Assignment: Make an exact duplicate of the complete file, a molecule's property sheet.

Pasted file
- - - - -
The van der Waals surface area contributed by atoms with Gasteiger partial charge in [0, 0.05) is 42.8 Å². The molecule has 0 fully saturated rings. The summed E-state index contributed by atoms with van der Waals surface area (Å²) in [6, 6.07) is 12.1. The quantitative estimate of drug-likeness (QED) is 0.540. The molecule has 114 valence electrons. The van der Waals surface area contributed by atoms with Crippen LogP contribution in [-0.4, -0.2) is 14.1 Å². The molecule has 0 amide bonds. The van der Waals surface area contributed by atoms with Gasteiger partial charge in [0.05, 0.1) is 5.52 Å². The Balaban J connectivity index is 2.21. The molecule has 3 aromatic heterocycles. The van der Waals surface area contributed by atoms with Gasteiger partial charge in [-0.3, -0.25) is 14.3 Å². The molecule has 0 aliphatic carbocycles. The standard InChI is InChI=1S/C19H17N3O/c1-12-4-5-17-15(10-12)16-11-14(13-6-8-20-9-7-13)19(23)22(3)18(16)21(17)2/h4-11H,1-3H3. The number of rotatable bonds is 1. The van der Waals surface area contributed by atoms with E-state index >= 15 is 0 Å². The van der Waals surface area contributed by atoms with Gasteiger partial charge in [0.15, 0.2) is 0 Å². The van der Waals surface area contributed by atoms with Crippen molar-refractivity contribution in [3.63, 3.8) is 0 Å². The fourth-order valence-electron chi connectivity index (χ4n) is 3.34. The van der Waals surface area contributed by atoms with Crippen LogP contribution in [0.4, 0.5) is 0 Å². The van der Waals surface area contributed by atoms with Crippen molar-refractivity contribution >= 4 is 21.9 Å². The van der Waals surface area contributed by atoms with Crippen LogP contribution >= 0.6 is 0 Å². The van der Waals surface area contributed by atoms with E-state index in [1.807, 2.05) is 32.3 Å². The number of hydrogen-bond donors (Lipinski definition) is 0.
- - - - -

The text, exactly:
The van der Waals surface area contributed by atoms with Gasteiger partial charge in [0, 0.05) is 42.8 Å². The molecule has 0 fully saturated rings. The summed E-state index contributed by atoms with van der Waals surface area (Å²) in [6, 6.07) is 12.1. The quantitative estimate of drug-likeness (QED) is 0.540. The molecule has 114 valence electrons. The van der Waals surface area contributed by atoms with Crippen LogP contribution in [-0.4, -0.2) is 14.1 Å². The molecule has 0 amide bonds. The van der Waals surface area contributed by atoms with Gasteiger partial charge in [0.05, 0.1) is 5.52 Å². The Balaban J connectivity index is 2.21. The molecule has 3 aromatic heterocycles. The van der Waals surface area contributed by atoms with Gasteiger partial charge in [-0.3, -0.25) is 14.3 Å². The molecule has 0 aliphatic carbocycles. The standard InChI is InChI=1S/C19H17N3O/c1-12-4-5-17-15(10-12)16-11-14(13-6-8-20-9-7-13)19(23)22(3)18(16)21(17)2/h4-11H,1-3H3. The number of rotatable bonds is 1. The van der Waals surface area contributed by atoms with E-state index >= 15 is 0 Å². The van der Waals surface area contributed by atoms with Gasteiger partial charge in [0.15, 0.2) is 0 Å². The van der Waals surface area contributed by atoms with Crippen molar-refractivity contribution in [3.63, 3.8) is 0 Å². The fourth-order valence-electron chi connectivity index (χ4n) is 3.34. The van der Waals surface area contributed by atoms with Crippen LogP contribution in [0.4, 0.5) is 0 Å². The van der Waals surface area contributed by atoms with Crippen molar-refractivity contribution >= 4 is 21.9 Å². The van der Waals surface area contributed by atoms with Crippen LogP contribution >= 0.6 is 0 Å². The van der Waals surface area contributed by atoms with E-state index in [1.807, 2.05) is 32.3 Å². The number of hydrogen-bond donors (Lipinski definition) is 0.